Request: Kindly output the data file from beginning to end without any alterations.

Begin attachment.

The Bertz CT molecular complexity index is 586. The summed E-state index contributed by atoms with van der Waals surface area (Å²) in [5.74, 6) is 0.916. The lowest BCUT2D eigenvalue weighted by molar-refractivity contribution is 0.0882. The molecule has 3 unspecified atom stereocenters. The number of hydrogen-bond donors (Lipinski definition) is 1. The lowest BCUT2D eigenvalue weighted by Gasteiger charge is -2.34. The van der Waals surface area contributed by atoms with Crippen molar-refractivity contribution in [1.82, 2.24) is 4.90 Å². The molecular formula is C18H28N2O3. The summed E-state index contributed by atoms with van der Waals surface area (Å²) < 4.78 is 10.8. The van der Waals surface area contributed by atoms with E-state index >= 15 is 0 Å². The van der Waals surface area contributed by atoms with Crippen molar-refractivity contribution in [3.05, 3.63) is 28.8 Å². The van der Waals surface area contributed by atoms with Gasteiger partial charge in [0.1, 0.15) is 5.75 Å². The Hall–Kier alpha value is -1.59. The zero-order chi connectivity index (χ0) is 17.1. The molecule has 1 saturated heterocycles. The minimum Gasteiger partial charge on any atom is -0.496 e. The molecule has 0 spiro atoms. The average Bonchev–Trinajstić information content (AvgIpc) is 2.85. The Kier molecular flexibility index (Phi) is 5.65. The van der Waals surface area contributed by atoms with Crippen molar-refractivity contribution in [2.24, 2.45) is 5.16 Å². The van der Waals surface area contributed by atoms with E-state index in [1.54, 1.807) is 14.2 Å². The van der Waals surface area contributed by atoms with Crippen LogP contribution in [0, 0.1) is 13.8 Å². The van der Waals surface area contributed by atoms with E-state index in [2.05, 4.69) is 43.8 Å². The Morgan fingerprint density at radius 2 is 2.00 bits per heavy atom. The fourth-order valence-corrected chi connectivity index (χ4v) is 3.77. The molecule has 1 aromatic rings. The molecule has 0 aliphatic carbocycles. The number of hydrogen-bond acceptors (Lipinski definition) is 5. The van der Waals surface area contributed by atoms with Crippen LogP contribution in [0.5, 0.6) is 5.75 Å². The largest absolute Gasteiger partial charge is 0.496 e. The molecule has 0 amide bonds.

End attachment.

The Bertz CT molecular complexity index is 586. The summed E-state index contributed by atoms with van der Waals surface area (Å²) in [5.74, 6) is 0.916. The lowest BCUT2D eigenvalue weighted by molar-refractivity contribution is 0.0882. The molecule has 3 unspecified atom stereocenters. The number of hydrogen-bond donors (Lipinski definition) is 1. The lowest BCUT2D eigenvalue weighted by Gasteiger charge is -2.34. The van der Waals surface area contributed by atoms with Crippen molar-refractivity contribution in [1.82, 2.24) is 4.90 Å². The molecular formula is C18H28N2O3. The summed E-state index contributed by atoms with van der Waals surface area (Å²) < 4.78 is 10.8. The van der Waals surface area contributed by atoms with E-state index >= 15 is 0 Å². The van der Waals surface area contributed by atoms with Crippen molar-refractivity contribution in [3.05, 3.63) is 28.8 Å². The van der Waals surface area contributed by atoms with Gasteiger partial charge in [0.1, 0.15) is 5.75 Å². The Hall–Kier alpha value is -1.59. The zero-order chi connectivity index (χ0) is 17.1. The molecule has 1 saturated heterocycles. The minimum Gasteiger partial charge on any atom is -0.496 e. The molecule has 0 spiro atoms. The average Bonchev–Trinajstić information content (AvgIpc) is 2.85. The Kier molecular flexibility index (Phi) is 5.65. The van der Waals surface area contributed by atoms with Crippen molar-refractivity contribution in [2.24, 2.45) is 5.16 Å². The van der Waals surface area contributed by atoms with E-state index in [1.54, 1.807) is 14.2 Å². The van der Waals surface area contributed by atoms with Crippen LogP contribution in [0, 0.1) is 13.8 Å². The van der Waals surface area contributed by atoms with E-state index in [2.05, 4.69) is 43.8 Å². The Morgan fingerprint density at radius 2 is 2.00 bits per heavy atom. The fourth-order valence-corrected chi connectivity index (χ4v) is 3.77. The molecule has 1 aromatic rings. The molecule has 0 aliphatic carbocycles. The number of hydrogen-bond acceptors (Lipinski definition) is 5. The van der Waals surface area contributed by atoms with Crippen LogP contribution in [0.5, 0.6) is 5.75 Å². The largest absolute Gasteiger partial charge is 0.496 e. The molecule has 0 amide bonds.